COVID-19 hits Indiana minorities at higher rate

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INDIANAPOLIS, Ind. — The Indiana State Department of Health released statistics Friday that show minorities in the state represent a disproportionate share of COVID-19 patients and deaths.

“18.5% of our cases have been among our African American population compared with nearly 50% among our white population,” said State Health Commissioner Dr. Kristina Box who noted that blacks make up almost ten percent of Indiana’s overall population. “When we look at deaths, we found that a little over 19.2% occurred among our African American population. These disparities among our African American population mirror what we see with other health metrics that we know to be significant risk factors for death with the COVID-19 disease and that is diabetes and heart disease.”

The Centers for Disease Control found that while African Americans make up 13% of the U.S. population, they constituted one out of every three hospitalized coronavirus patients in March with 90% of all patients suffering from underlying health issues which also included obesity, chronic lung obstruction and high blood pressure.

“There appears to be some racial factors, some ethnicity factors that we need to better understand,” said Dr. Shaun Grannis, Vice President of Data and Analytics at the Regenstrief Institute.  “We are making a very big push right now here in Indiana and all across the country to ask people to please, when testing is done, please add those additional factors like race and ethnicity to help us better understand what’s actually happening and what are the characteristics of the individuals that are coming down with the virus.”

In Indiana, Marion and Hamilton Counties rank first and third in the state for positive tests and deaths from coronavirus.

Of 6907 positive test results reported by ISDH Friday morning, 2600 of those cases were in Marion County and 431 in Hamilton County.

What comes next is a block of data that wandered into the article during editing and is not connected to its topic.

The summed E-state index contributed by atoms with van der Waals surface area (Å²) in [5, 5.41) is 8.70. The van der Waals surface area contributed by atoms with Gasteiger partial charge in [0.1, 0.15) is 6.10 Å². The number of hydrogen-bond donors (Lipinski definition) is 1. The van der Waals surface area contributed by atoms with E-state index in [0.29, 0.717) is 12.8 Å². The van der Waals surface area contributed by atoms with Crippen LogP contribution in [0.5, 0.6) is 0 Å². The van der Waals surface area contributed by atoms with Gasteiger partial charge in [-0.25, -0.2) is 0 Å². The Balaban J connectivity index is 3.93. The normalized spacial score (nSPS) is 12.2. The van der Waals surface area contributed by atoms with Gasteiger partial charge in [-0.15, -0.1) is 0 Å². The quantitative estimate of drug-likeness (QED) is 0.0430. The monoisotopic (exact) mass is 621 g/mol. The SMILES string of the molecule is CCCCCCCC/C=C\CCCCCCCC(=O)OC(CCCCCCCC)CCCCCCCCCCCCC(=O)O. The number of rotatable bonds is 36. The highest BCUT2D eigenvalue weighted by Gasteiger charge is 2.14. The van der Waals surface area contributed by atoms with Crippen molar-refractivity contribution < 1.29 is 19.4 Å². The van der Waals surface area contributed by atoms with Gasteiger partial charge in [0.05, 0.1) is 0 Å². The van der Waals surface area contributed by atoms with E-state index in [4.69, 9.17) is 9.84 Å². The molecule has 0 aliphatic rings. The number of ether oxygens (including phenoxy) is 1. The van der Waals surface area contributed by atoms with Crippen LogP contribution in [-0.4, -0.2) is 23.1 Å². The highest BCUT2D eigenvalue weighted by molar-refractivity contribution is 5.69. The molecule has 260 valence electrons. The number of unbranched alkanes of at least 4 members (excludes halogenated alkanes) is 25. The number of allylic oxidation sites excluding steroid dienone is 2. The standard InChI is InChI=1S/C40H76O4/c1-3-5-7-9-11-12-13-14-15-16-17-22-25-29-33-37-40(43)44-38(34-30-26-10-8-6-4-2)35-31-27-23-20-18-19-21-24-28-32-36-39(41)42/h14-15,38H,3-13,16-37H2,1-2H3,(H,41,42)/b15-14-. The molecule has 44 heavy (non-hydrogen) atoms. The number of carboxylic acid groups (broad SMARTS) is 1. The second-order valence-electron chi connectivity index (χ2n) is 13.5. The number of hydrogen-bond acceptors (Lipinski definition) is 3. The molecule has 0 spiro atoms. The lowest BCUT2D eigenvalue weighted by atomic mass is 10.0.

Marion County accounts for 37.6% of the state’s positive cases with less than 14% of Indiana’s population.

“Hamilton County accounts for about five percent of the population,” said Christian Walker, Public Health Preparedness Coordinator for Hamilton County. “Currently our positive account for I believe it is 6.2% of total cases for the state.”

When it comes to COVID-19 deaths, Marion County accounts for 36% of the state’s total, 107 fatalities of the 300 Hoosiers who have died.

Hamilton County has reported 19 deaths, six percent of the state’s total.

Even though Marion and Hamilton Counties share a border, the demographics of the neighboring communities are quite diverse.

  • 87% of Hamilton County’s residents are white in comparison to 64% of those who live in Marion County.
  • 4.2% of Hamilton County’s residents are designated as living in poverty as opposed to 17.2% of Marion County’s population.
  • Just 5.5% of Hamilton County residents lack health insurance as compared to 12% of Marion County dwellers.

“I think that when we look at our population, we have a large number that work in the larger hotspot of Marion County,” said Walker. “The spread we’re seeing is more along the lines of the geographic spread of the county. 51% of the county is suburban and the northern 49% is rural so we are seeing the larger number down in the southern half of the county, but I don’t think we’re seeing anything irregular in any one particular spot or anything like that right now.”

During a daily briefing with Governor Eric Holcomb, Dr. Box explained that collecting data on coronavirus patients has been challenging and 57% of those patients’ reports surveyed did not include any ethnicity information.

Friday was the deadline for long-term and nursing care facilities and state prisons and county jails to report accurate coronavirus case information to state officials within 24 hours and Dr. Box has indicated that the daily fatality total indicates deaths reported to ISDH, not necessarily that the patient died in the preceding 24 hours period.

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